On the other hand, ‘Essentia’ is an open-source C++ based distribution package available under Python environment for audio-based musical information retrieval. This library computes spectral energy associated with mel bands and their MFCCs of an audio sample. Windowing procedure is also implemented in Essentia. It analyzes the frequency content of an audio spectrum by creating a short sound segment of a few milli-seconds for a relatively longer signal. By default, we used Hann window[8]. It is a smoothing window typically characterized by good frequency resolution and reduced spectral leakage. The audio spectrum is analyzed by extracting MFCCs based on the default inputs of hopSize (hop length between frames) and frame size. The default parameters for sampling rate is 44.1 kHz, hopSize of 512 and frame size of 1024 in Essentia. The features thus extracted from manifold segments of a sample signal are aggregated with their mean. They are then used as the features for each sample labeled with their instrument class.

Librosa is one of the first Python libraries introduced to extract features from audio data. Librosa is also widely used and has a more established community than Essentia. In our work, Librosa has provided better accuracy in out-of-sample validation. Hence we preferred Librosa as it led to greater accuracy.

2.2 Classifier Training

We extracted the first 13 MFCC features using Librosa/Essentia. For each audio clip, we obtained 259 13 matrix features. We took the mean of all the columns to get the condensed feature providing us with 1 13 feature vector, along with five other features as mentioned above. We labeled each vector with the instrument class using scikit-learn’s ‘labelencoder’.

Supervised Classification Techniques

We implemented 80-20 shuffled split for training and testing sets along with cross validation to avoid over-fitting. Then we used different supervised classification techniques to identify the predominant musical instrument from the audio file. Initially we started with logistic regression and decision tree classifier. Classification trees are usually prone to over-fitting, so it did not perform well on the test data. We also used bagging and boosting techniques to train the MFCC and spectral features. We tried Random Forest to control the over-fitting. With some parameter tuning, it provided us with the better classification. We also tried XGBoost on the same set of features and after fine-tuning the parameters, Gradient Boosting classified the instruments with an accuracy of 0.7.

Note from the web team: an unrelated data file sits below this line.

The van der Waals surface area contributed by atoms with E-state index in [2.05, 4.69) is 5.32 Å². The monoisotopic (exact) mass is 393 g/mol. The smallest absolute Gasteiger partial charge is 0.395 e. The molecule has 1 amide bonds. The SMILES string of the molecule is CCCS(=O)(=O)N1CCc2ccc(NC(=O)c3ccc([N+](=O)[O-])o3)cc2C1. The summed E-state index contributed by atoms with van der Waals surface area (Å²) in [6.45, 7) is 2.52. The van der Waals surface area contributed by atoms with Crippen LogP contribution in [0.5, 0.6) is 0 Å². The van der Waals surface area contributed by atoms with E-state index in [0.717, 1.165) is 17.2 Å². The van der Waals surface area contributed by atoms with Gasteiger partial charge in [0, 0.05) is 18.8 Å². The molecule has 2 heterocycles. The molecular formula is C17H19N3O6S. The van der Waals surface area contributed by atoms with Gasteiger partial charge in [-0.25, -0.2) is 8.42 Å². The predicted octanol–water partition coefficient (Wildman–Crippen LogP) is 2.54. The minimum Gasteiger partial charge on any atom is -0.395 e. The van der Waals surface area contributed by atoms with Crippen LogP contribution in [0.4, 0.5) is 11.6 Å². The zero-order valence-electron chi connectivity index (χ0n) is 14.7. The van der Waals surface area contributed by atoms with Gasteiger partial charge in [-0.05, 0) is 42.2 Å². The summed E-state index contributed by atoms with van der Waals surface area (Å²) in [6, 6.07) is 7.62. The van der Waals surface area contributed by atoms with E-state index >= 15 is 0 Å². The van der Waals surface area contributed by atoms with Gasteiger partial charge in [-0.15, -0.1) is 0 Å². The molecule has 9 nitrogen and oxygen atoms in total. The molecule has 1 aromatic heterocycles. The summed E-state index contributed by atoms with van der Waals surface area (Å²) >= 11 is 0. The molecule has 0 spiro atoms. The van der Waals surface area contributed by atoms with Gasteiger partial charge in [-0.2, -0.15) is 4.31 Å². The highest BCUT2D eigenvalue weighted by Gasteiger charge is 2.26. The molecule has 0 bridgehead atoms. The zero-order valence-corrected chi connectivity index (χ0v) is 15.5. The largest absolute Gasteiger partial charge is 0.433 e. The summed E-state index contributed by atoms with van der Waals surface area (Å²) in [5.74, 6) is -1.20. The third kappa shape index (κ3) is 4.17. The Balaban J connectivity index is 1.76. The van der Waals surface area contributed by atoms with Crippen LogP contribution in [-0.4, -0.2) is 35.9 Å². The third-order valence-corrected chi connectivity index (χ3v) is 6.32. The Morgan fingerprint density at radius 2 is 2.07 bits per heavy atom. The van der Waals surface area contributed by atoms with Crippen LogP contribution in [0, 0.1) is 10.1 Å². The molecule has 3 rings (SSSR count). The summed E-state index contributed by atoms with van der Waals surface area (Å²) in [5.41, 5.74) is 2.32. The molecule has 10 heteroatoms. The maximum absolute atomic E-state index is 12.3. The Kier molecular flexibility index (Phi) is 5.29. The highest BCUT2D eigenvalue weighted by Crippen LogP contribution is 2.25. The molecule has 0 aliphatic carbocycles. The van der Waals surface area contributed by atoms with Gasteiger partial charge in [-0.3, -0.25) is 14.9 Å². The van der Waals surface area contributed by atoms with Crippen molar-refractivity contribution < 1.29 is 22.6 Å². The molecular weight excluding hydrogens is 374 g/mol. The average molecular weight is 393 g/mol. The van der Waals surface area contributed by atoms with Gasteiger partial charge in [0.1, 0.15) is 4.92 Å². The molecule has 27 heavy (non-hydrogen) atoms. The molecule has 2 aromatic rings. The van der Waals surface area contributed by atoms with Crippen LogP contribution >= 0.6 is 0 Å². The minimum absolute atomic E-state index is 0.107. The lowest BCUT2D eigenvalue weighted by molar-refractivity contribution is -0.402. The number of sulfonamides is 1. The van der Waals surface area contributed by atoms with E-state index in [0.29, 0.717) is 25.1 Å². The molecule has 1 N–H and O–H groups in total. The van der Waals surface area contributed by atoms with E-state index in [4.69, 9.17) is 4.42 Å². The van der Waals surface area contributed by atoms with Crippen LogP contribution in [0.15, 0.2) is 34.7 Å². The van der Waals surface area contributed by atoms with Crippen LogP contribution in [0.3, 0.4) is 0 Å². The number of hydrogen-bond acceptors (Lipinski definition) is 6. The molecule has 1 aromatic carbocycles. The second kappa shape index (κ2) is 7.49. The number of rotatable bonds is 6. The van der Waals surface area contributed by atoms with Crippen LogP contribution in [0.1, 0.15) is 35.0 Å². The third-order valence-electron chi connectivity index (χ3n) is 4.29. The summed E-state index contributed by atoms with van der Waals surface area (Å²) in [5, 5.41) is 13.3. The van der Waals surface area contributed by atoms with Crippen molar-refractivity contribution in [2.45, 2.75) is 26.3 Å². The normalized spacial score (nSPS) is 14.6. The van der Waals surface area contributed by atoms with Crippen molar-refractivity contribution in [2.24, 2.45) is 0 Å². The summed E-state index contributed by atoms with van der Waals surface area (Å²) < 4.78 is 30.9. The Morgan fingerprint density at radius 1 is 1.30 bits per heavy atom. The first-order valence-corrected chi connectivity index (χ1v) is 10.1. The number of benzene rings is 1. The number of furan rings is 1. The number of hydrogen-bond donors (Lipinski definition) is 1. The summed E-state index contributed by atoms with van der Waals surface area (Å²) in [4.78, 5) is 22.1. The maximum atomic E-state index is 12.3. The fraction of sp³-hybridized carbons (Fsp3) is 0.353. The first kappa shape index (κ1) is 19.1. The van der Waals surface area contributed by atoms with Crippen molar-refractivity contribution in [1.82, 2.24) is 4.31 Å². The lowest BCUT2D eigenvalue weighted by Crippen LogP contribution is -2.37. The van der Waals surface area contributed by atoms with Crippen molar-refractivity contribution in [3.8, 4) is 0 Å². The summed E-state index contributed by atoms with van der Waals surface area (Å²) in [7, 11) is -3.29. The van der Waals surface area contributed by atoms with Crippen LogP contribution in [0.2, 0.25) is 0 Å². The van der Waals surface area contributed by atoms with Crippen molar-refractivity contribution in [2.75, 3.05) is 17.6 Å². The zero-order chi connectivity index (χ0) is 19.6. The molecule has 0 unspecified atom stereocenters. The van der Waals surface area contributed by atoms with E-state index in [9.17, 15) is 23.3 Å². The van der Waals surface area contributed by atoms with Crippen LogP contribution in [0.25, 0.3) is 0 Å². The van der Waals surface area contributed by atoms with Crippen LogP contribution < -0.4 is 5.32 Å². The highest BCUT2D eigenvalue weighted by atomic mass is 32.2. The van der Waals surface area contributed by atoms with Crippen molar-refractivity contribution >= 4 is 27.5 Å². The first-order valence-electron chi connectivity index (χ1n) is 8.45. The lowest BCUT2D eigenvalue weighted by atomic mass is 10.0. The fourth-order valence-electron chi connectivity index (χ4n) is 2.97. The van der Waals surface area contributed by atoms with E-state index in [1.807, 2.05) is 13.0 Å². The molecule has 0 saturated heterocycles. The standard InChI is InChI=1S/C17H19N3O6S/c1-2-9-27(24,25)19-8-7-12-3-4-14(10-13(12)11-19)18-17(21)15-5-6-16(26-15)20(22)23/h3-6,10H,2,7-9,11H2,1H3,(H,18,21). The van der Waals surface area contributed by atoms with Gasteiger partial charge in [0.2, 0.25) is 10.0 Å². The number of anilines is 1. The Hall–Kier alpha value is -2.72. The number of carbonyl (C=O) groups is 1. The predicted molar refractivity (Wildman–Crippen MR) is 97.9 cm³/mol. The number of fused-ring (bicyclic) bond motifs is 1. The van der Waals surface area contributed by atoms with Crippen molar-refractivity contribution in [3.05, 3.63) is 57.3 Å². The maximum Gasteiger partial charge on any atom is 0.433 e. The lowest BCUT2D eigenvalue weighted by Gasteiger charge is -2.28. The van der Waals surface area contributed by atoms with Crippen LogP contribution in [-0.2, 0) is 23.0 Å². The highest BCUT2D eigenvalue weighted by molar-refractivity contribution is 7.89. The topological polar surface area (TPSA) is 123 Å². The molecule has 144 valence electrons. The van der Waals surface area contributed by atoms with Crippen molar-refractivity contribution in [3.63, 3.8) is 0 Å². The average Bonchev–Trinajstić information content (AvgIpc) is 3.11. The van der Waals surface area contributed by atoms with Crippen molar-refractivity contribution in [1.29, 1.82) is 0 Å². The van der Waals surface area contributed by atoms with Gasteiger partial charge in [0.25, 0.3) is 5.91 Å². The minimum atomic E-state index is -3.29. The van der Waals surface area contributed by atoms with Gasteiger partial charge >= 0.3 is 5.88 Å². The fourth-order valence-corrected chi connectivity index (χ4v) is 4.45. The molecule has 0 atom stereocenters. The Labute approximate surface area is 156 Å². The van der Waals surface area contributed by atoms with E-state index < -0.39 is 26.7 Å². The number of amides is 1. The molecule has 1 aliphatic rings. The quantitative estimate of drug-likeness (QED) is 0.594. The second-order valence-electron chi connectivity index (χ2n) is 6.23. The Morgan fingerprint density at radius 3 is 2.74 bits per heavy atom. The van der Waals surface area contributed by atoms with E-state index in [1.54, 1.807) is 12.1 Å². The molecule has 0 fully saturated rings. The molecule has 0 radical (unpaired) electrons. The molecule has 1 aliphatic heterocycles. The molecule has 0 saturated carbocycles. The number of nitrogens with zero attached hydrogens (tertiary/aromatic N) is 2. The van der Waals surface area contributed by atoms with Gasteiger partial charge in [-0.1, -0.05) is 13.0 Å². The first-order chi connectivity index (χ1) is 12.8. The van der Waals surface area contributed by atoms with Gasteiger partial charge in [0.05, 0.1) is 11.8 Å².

We also used Support vector Machine(SVM) Classifier to fit the extracted features. It outperformed the traditional classification techniques. We used ‘radial basis function’ kernel for this non-linear classification. We also fine-tuned penalty parameter ’C’ and kernel coefficient ‘gamma’. This improved the overall accuracy on test data. We cross validated the accuracy score of 79.41% with 10 folds. We also designed a simple neural network to perform this classification. We used three layers with 30, 15 and 6 neurons on these layers respectively. We applied ‘relu’ activation function on the first two layers and ‘sigmoid’ on the last layer of this network. This Neural network also performed better than most of the traditional techniques. In terms of accuracy, Bagging and Boosting models such as random forest and XGboost performed better than traditional models such as classification trees and logistic regression. Finally, SVM turned out to be more accurate than other classifiers.

2.3 Evaluation Criteria

The following evaluation metrics were used to judge the performance of the model